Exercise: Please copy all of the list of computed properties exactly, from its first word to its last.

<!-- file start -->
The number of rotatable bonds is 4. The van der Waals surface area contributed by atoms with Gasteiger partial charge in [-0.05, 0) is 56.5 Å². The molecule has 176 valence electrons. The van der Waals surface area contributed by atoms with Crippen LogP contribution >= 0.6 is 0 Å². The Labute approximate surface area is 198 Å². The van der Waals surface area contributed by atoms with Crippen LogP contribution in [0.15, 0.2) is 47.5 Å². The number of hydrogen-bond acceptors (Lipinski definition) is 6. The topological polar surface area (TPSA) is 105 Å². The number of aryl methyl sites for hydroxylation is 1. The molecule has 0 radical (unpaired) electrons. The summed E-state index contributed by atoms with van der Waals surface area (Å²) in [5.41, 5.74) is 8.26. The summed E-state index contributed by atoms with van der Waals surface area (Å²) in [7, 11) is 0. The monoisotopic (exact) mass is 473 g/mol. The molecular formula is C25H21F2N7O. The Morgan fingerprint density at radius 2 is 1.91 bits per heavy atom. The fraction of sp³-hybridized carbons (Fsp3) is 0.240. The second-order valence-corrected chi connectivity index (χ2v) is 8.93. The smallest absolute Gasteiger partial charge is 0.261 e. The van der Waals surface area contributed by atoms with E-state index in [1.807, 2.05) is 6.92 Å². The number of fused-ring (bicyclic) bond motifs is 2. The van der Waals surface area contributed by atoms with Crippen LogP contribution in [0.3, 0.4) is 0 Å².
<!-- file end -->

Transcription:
The number of rotatable bonds is 4. The van der Waals surface area contributed by atoms with Gasteiger partial charge in [-0.05, 0) is 56.5 Å². The molecule has 176 valence electrons. The van der Waals surface area contributed by atoms with Crippen LogP contribution >= 0.6 is 0 Å². The Labute approximate surface area is 198 Å². The van der Waals surface area contributed by atoms with Crippen LogP contribution in [0.15, 0.2) is 47.5 Å². The number of hydrogen-bond acceptors (Lipinski definition) is 6. The topological polar surface area (TPSA) is 105 Å². The number of aryl methyl sites for hydroxylation is 1. The molecule has 0 radical (unpaired) electrons. The summed E-state index contributed by atoms with van der Waals surface area (Å²) in [5.41, 5.74) is 8.26. The summed E-state index contributed by atoms with van der Waals surface area (Å²) in [7, 11) is 0. The monoisotopic (exact) mass is 473 g/mol. The molecular formula is C25H21F2N7O. The Morgan fingerprint density at radius 2 is 1.91 bits per heavy atom. The fraction of sp³-hybridized carbons (Fsp3) is 0.240. The second-order valence-corrected chi connectivity index (χ2v) is 8.93. The smallest absolute Gasteiger partial charge is 0.261 e. The van der Waals surface area contributed by atoms with E-state index in [1.807, 2.05) is 6.92 Å². The number of fused-ring (bicyclic) bond motifs is 2. The van der Waals surface area contributed by atoms with Crippen LogP contribution in [0.3, 0.4) is 0 Å².